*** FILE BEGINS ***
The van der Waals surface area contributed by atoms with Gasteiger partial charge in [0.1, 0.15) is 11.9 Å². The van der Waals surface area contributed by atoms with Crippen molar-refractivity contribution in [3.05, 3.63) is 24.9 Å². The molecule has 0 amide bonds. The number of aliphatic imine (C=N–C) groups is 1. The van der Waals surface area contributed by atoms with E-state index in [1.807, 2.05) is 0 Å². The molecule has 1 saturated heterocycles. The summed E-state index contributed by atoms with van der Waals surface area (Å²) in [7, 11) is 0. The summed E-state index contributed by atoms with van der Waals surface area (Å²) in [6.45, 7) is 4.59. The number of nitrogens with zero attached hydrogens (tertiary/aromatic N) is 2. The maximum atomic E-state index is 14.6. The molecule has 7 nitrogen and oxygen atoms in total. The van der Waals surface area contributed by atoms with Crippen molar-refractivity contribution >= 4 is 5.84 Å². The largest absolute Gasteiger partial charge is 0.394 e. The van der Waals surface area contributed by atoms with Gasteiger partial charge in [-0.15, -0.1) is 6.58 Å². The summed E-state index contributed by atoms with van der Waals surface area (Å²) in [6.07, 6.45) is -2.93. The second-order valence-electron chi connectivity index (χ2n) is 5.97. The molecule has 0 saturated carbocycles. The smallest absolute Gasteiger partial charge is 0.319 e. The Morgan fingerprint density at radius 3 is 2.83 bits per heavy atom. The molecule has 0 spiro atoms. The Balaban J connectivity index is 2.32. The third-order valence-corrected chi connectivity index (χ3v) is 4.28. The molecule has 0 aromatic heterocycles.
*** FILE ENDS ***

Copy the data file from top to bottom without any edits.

The van der Waals surface area contributed by atoms with Gasteiger partial charge in [0.1, 0.15) is 11.9 Å². The van der Waals surface area contributed by atoms with Crippen molar-refractivity contribution in [3.05, 3.63) is 24.9 Å². The molecule has 0 amide bonds. The number of aliphatic imine (C=N–C) groups is 1. The van der Waals surface area contributed by atoms with E-state index in [1.807, 2.05) is 0 Å². The molecule has 1 saturated heterocycles. The summed E-state index contributed by atoms with van der Waals surface area (Å²) in [7, 11) is 0. The summed E-state index contributed by atoms with van der Waals surface area (Å²) in [6.45, 7) is 4.59. The number of nitrogens with zero attached hydrogens (tertiary/aromatic N) is 2. The maximum atomic E-state index is 14.6. The molecule has 7 nitrogen and oxygen atoms in total. The van der Waals surface area contributed by atoms with Crippen molar-refractivity contribution >= 4 is 5.84 Å². The largest absolute Gasteiger partial charge is 0.394 e. The van der Waals surface area contributed by atoms with Gasteiger partial charge in [-0.15, -0.1) is 6.58 Å². The summed E-state index contributed by atoms with van der Waals surface area (Å²) in [6.07, 6.45) is -2.93. The second-order valence-electron chi connectivity index (χ2n) is 5.97. The molecule has 0 saturated carbocycles. The smallest absolute Gasteiger partial charge is 0.319 e. The Morgan fingerprint density at radius 3 is 2.83 bits per heavy atom. The molecule has 0 spiro atoms. The Balaban J connectivity index is 2.32. The third-order valence-corrected chi connectivity index (χ3v) is 4.28. The molecule has 0 aromatic heterocycles.